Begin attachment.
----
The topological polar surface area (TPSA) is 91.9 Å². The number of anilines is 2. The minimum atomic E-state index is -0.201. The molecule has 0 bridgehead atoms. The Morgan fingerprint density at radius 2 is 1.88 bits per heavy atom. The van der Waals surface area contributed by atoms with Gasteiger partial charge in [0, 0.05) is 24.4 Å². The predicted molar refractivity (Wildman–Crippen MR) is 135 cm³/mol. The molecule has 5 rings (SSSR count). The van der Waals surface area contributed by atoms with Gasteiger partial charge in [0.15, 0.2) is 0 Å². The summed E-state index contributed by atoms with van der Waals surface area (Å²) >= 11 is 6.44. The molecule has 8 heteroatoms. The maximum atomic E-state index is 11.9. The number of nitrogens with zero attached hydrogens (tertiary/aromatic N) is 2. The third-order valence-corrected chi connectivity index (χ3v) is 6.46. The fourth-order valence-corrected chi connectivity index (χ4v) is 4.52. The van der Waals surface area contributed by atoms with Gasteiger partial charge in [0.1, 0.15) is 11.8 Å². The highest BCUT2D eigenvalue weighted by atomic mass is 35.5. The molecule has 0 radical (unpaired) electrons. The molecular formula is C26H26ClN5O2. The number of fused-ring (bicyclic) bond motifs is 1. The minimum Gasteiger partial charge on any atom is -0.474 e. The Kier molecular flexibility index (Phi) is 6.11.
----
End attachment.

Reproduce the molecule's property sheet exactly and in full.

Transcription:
The topological polar surface area (TPSA) is 91.9 Å². The number of anilines is 2. The minimum atomic E-state index is -0.201. The molecule has 0 bridgehead atoms. The Morgan fingerprint density at radius 2 is 1.88 bits per heavy atom. The van der Waals surface area contributed by atoms with Gasteiger partial charge in [0, 0.05) is 24.4 Å². The predicted molar refractivity (Wildman–Crippen MR) is 135 cm³/mol. The molecule has 5 rings (SSSR count). The van der Waals surface area contributed by atoms with Gasteiger partial charge in [0.15, 0.2) is 0 Å². The summed E-state index contributed by atoms with van der Waals surface area (Å²) >= 11 is 6.44. The molecule has 8 heteroatoms. The maximum atomic E-state index is 11.9. The number of nitrogens with zero attached hydrogens (tertiary/aromatic N) is 2. The third-order valence-corrected chi connectivity index (χ3v) is 6.46. The fourth-order valence-corrected chi connectivity index (χ4v) is 4.52. The van der Waals surface area contributed by atoms with Gasteiger partial charge in [0.1, 0.15) is 11.8 Å². The highest BCUT2D eigenvalue weighted by atomic mass is 35.5. The molecule has 0 radical (unpaired) electrons. The molecular formula is C26H26ClN5O2. The number of fused-ring (bicyclic) bond motifs is 1. The minimum Gasteiger partial charge on any atom is -0.474 e. The Kier molecular flexibility index (Phi) is 6.11.